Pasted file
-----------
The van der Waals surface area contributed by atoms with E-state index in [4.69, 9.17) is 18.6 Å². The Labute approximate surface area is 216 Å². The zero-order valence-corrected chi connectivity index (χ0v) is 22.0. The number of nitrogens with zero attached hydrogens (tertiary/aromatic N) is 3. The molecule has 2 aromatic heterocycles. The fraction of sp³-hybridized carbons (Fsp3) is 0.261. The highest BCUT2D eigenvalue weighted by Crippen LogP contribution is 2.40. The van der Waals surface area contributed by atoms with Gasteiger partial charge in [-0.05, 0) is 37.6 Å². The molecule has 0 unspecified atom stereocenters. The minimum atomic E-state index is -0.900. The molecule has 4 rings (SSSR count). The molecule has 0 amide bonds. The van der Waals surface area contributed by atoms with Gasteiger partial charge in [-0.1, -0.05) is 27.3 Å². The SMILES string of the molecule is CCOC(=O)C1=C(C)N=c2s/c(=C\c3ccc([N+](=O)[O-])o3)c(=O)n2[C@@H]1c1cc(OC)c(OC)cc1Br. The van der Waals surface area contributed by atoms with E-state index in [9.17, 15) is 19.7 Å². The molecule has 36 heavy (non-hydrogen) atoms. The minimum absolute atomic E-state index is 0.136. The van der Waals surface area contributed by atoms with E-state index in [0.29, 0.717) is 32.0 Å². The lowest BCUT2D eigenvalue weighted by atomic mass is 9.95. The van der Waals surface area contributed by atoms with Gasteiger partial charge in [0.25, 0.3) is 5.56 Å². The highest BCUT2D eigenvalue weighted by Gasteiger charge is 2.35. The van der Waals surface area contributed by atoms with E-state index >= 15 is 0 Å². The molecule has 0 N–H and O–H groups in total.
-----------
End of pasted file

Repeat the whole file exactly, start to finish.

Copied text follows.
The van der Waals surface area contributed by atoms with E-state index in [4.69, 9.17) is 18.6 Å². The Labute approximate surface area is 216 Å². The zero-order valence-corrected chi connectivity index (χ0v) is 22.0. The number of nitrogens with zero attached hydrogens (tertiary/aromatic N) is 3. The molecule has 2 aromatic heterocycles. The fraction of sp³-hybridized carbons (Fsp3) is 0.261. The highest BCUT2D eigenvalue weighted by Crippen LogP contribution is 2.40. The van der Waals surface area contributed by atoms with Gasteiger partial charge in [-0.05, 0) is 37.6 Å². The molecule has 0 unspecified atom stereocenters. The minimum atomic E-state index is -0.900. The molecule has 4 rings (SSSR count). The molecule has 0 amide bonds. The van der Waals surface area contributed by atoms with Gasteiger partial charge in [-0.1, -0.05) is 27.3 Å². The SMILES string of the molecule is CCOC(=O)C1=C(C)N=c2s/c(=C\c3ccc([N+](=O)[O-])o3)c(=O)n2[C@@H]1c1cc(OC)c(OC)cc1Br. The van der Waals surface area contributed by atoms with E-state index in [9.17, 15) is 19.7 Å². The molecule has 36 heavy (non-hydrogen) atoms. The minimum absolute atomic E-state index is 0.136. The van der Waals surface area contributed by atoms with E-state index in [0.29, 0.717) is 32.0 Å². The lowest BCUT2D eigenvalue weighted by atomic mass is 9.95. The van der Waals surface area contributed by atoms with Gasteiger partial charge in [0.25, 0.3) is 5.56 Å². The highest BCUT2D eigenvalue weighted by Gasteiger charge is 2.35. The van der Waals surface area contributed by atoms with E-state index >= 15 is 0 Å². The molecule has 0 N–H and O–H groups in total.